Me,” she wrote, “I KNOW GOD’S GOT IT.”

A long short time

The surgical teams also needed time to prepare for the surgery, scheduled for June, when the babies would be 10 weeks old. Every aspect, down to how anesthesia would be delivered to the twins, was complicated.

The girls’ shared blood supply meant Andrew Pitkin, MBBS, MRCP, FRCA, an associate professor of anesthesiology and medicine, had to map how blood moved through the twins’ bodies so he could deliver anesthesia for the surgery as well as during MRI scans.

“I had been up to visit the babies, and was watching the two breathe,” Pitkin said. “One was breathing out while the other was breathing in. It was very inefficient, because each one was undoing what the other was doing.”

In the scanner, the girls had to hold completely still, and to breathe in sync in order for anesthetic to be delivered to them. This meant they had to be sedated, and that a ventilator had to control their breathing for them — but the hospital had only one ventilator that can be used in the MRI room, which uses an incredibly strong magnet to obtain imaging. Because of this, other equipment in the room when the scanner is in use has to be free of magnetic components.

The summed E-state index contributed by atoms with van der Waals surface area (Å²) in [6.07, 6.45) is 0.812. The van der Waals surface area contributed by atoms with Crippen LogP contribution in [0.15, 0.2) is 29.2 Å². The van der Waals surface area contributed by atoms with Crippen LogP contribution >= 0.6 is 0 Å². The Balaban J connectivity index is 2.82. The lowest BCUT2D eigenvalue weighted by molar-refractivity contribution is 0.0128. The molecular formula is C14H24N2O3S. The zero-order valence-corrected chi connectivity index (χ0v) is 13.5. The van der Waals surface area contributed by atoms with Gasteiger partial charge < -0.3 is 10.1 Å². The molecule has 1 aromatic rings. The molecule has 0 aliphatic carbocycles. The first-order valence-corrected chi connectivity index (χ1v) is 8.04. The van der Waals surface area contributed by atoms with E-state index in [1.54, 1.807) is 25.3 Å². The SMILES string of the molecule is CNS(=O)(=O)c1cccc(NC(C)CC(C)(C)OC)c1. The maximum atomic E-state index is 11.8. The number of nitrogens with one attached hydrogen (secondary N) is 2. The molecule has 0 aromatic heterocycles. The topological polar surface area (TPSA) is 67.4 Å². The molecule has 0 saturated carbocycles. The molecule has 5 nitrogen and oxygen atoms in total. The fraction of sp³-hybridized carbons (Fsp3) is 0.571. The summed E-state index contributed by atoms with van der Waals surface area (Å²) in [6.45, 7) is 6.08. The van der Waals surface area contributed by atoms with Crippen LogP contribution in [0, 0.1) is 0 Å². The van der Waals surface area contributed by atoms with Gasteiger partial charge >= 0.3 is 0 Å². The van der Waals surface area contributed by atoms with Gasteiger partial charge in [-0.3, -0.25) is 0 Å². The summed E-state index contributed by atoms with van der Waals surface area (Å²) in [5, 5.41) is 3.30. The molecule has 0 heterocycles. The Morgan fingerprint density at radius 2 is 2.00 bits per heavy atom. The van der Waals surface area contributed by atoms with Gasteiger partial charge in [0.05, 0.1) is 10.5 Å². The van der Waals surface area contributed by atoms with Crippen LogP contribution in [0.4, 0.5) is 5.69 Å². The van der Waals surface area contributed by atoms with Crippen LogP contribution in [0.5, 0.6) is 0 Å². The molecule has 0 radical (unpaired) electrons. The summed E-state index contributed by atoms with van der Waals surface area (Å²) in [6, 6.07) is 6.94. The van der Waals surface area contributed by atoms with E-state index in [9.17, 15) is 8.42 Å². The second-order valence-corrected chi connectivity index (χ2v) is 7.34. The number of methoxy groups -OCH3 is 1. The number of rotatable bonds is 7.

Pitkin was out for a run one day, and the solution came to him: It would be much more efficient to ventilate the babies completely in sync, forcing the the babies to breathe together. Pitkin realized he could ventilate the babies the same way he ventilated an adult’s lungs separately: by using a special adapter used when anesthesiologists want to vent a single adult’s lungs separately.

For the surgery, the team decided to ventilate the babies separately.

“Once we knew we were going to vent the babies completely independently, we required two separation ventilation systems, two anesthesiology teams, which included two attending anesthesiologists and two residents — and two complete sets of monitoring equipment,” Pitkin said.